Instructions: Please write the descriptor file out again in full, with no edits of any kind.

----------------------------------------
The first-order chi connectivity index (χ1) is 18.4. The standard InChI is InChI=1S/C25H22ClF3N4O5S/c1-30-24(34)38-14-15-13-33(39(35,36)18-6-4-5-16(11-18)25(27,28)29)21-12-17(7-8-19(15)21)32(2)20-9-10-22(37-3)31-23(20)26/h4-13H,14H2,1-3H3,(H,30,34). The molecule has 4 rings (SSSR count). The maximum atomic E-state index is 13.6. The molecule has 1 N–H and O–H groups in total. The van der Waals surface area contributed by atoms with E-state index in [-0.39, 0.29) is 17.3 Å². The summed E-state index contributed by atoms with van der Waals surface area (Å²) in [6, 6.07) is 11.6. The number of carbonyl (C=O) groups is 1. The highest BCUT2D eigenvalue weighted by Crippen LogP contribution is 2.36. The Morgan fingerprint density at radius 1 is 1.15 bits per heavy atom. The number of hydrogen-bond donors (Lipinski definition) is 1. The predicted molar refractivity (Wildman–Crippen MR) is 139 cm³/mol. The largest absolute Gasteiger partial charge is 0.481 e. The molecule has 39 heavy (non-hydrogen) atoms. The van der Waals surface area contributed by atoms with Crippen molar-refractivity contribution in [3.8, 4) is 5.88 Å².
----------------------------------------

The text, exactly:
The first-order chi connectivity index (χ1) is 18.4. The standard InChI is InChI=1S/C25H22ClF3N4O5S/c1-30-24(34)38-14-15-13-33(39(35,36)18-6-4-5-16(11-18)25(27,28)29)21-12-17(7-8-19(15)21)32(2)20-9-10-22(37-3)31-23(20)26/h4-13H,14H2,1-3H3,(H,30,34). The molecule has 4 rings (SSSR count). The maximum atomic E-state index is 13.6. The molecule has 1 N–H and O–H groups in total. The van der Waals surface area contributed by atoms with E-state index in [-0.39, 0.29) is 17.3 Å². The summed E-state index contributed by atoms with van der Waals surface area (Å²) in [6, 6.07) is 11.6. The number of carbonyl (C=O) groups is 1. The highest BCUT2D eigenvalue weighted by Crippen LogP contribution is 2.36. The Morgan fingerprint density at radius 1 is 1.15 bits per heavy atom. The number of hydrogen-bond donors (Lipinski definition) is 1. The predicted molar refractivity (Wildman–Crippen MR) is 139 cm³/mol. The largest absolute Gasteiger partial charge is 0.481 e. The molecule has 39 heavy (non-hydrogen) atoms. The van der Waals surface area contributed by atoms with Crippen molar-refractivity contribution in [3.8, 4) is 5.88 Å².